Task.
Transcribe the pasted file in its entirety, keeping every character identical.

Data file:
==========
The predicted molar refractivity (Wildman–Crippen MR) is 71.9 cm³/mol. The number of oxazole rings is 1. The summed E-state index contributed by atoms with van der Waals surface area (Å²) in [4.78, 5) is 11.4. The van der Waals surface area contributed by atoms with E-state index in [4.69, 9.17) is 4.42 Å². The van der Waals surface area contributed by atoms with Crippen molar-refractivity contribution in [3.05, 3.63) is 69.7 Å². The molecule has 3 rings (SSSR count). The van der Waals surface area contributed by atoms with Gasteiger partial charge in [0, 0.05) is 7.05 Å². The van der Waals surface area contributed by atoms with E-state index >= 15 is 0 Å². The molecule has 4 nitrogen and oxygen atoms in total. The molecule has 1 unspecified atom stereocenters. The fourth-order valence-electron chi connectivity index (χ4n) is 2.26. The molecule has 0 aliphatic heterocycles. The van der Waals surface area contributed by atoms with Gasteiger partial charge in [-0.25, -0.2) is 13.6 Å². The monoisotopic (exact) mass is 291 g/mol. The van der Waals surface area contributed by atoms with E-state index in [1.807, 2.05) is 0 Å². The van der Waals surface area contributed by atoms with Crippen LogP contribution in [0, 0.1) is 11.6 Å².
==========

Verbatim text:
The predicted molar refractivity (Wildman–Crippen MR) is 71.9 cm³/mol. The number of oxazole rings is 1. The summed E-state index contributed by atoms with van der Waals surface area (Å²) in [4.78, 5) is 11.4. The van der Waals surface area contributed by atoms with E-state index in [4.69, 9.17) is 4.42 Å². The van der Waals surface area contributed by atoms with Crippen molar-refractivity contribution in [3.05, 3.63) is 69.7 Å². The molecule has 3 rings (SSSR count). The van der Waals surface area contributed by atoms with Gasteiger partial charge in [0, 0.05) is 7.05 Å². The van der Waals surface area contributed by atoms with E-state index >= 15 is 0 Å². The molecule has 4 nitrogen and oxygen atoms in total. The molecule has 1 unspecified atom stereocenters. The fourth-order valence-electron chi connectivity index (χ4n) is 2.26. The molecule has 0 aliphatic heterocycles. The van der Waals surface area contributed by atoms with Gasteiger partial charge in [-0.25, -0.2) is 13.6 Å². The monoisotopic (exact) mass is 291 g/mol. The van der Waals surface area contributed by atoms with E-state index in [1.807, 2.05) is 0 Å². The van der Waals surface area contributed by atoms with Crippen LogP contribution in [0, 0.1) is 11.6 Å².